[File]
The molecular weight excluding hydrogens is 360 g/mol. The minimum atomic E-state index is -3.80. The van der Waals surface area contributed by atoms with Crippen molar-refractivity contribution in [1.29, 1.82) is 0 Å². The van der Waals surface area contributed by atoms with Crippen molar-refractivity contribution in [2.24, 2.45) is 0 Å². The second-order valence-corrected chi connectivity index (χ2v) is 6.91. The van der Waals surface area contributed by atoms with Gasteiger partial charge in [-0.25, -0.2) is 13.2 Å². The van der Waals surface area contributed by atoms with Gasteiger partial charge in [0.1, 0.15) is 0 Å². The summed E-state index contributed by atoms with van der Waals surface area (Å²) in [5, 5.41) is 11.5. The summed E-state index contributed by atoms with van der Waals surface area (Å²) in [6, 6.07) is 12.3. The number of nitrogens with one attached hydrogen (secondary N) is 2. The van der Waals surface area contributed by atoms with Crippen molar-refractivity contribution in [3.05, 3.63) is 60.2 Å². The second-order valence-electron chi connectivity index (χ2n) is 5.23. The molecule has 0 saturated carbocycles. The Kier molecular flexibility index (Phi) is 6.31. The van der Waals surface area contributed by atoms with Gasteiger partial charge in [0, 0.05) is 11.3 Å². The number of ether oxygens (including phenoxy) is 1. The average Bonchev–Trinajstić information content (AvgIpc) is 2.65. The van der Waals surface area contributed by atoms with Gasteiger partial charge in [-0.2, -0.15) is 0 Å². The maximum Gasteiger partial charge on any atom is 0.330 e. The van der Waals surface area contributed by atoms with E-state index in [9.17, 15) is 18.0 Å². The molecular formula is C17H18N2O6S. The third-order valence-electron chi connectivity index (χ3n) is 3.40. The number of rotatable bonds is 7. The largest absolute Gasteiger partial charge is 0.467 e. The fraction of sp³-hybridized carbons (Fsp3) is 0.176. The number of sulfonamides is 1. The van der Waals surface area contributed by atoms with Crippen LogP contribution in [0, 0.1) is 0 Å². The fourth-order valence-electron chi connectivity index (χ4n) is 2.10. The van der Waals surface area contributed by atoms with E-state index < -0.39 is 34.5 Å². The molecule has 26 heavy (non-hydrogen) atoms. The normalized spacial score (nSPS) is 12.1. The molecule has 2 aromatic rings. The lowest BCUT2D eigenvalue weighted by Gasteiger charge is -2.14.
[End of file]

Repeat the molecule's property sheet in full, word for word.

The molecular weight excluding hydrogens is 360 g/mol. The minimum atomic E-state index is -3.80. The van der Waals surface area contributed by atoms with Crippen molar-refractivity contribution in [1.29, 1.82) is 0 Å². The van der Waals surface area contributed by atoms with Crippen molar-refractivity contribution in [2.24, 2.45) is 0 Å². The second-order valence-corrected chi connectivity index (χ2v) is 6.91. The van der Waals surface area contributed by atoms with Gasteiger partial charge in [-0.25, -0.2) is 13.2 Å². The van der Waals surface area contributed by atoms with Gasteiger partial charge in [0.1, 0.15) is 0 Å². The summed E-state index contributed by atoms with van der Waals surface area (Å²) in [5, 5.41) is 11.5. The summed E-state index contributed by atoms with van der Waals surface area (Å²) in [6, 6.07) is 12.3. The number of nitrogens with one attached hydrogen (secondary N) is 2. The van der Waals surface area contributed by atoms with Crippen molar-refractivity contribution in [3.05, 3.63) is 60.2 Å². The second-order valence-electron chi connectivity index (χ2n) is 5.23. The molecule has 0 saturated carbocycles. The Kier molecular flexibility index (Phi) is 6.31. The van der Waals surface area contributed by atoms with Gasteiger partial charge in [0, 0.05) is 11.3 Å². The number of ether oxygens (including phenoxy) is 1. The average Bonchev–Trinajstić information content (AvgIpc) is 2.65. The van der Waals surface area contributed by atoms with Gasteiger partial charge in [-0.2, -0.15) is 0 Å². The maximum Gasteiger partial charge on any atom is 0.330 e. The van der Waals surface area contributed by atoms with E-state index in [9.17, 15) is 18.0 Å². The molecular formula is C17H18N2O6S. The third-order valence-electron chi connectivity index (χ3n) is 3.40. The number of rotatable bonds is 7. The largest absolute Gasteiger partial charge is 0.467 e. The fraction of sp³-hybridized carbons (Fsp3) is 0.176. The number of sulfonamides is 1. The van der Waals surface area contributed by atoms with Crippen LogP contribution in [0, 0.1) is 0 Å². The fourth-order valence-electron chi connectivity index (χ4n) is 2.10. The van der Waals surface area contributed by atoms with E-state index < -0.39 is 34.5 Å². The molecule has 26 heavy (non-hydrogen) atoms. The normalized spacial score (nSPS) is 12.1. The molecule has 2 aromatic rings. The lowest BCUT2D eigenvalue weighted by Gasteiger charge is -2.14.